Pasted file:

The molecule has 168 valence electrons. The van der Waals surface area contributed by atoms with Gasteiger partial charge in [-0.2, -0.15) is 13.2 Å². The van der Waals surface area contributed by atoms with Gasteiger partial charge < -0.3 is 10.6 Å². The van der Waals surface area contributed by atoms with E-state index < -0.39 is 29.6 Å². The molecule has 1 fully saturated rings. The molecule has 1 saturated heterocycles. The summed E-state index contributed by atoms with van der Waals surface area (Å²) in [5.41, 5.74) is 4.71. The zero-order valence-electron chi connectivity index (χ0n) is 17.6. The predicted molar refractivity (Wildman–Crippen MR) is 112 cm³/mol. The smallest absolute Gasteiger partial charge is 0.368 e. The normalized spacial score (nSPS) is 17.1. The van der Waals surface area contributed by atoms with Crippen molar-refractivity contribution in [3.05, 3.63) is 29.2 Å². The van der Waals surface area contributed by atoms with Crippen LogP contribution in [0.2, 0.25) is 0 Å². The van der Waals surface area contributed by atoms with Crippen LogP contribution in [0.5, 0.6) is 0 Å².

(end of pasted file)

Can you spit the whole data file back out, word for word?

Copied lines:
The molecule has 168 valence electrons. The van der Waals surface area contributed by atoms with Gasteiger partial charge in [-0.2, -0.15) is 13.2 Å². The van der Waals surface area contributed by atoms with Gasteiger partial charge < -0.3 is 10.6 Å². The van der Waals surface area contributed by atoms with E-state index < -0.39 is 29.6 Å². The molecule has 1 fully saturated rings. The molecule has 1 saturated heterocycles. The summed E-state index contributed by atoms with van der Waals surface area (Å²) in [5.41, 5.74) is 4.71. The zero-order valence-electron chi connectivity index (χ0n) is 17.6. The predicted molar refractivity (Wildman–Crippen MR) is 112 cm³/mol. The smallest absolute Gasteiger partial charge is 0.368 e. The normalized spacial score (nSPS) is 17.1. The van der Waals surface area contributed by atoms with Crippen molar-refractivity contribution in [3.05, 3.63) is 29.2 Å². The van der Waals surface area contributed by atoms with Crippen LogP contribution in [0.2, 0.25) is 0 Å². The van der Waals surface area contributed by atoms with Crippen LogP contribution in [0.5, 0.6) is 0 Å².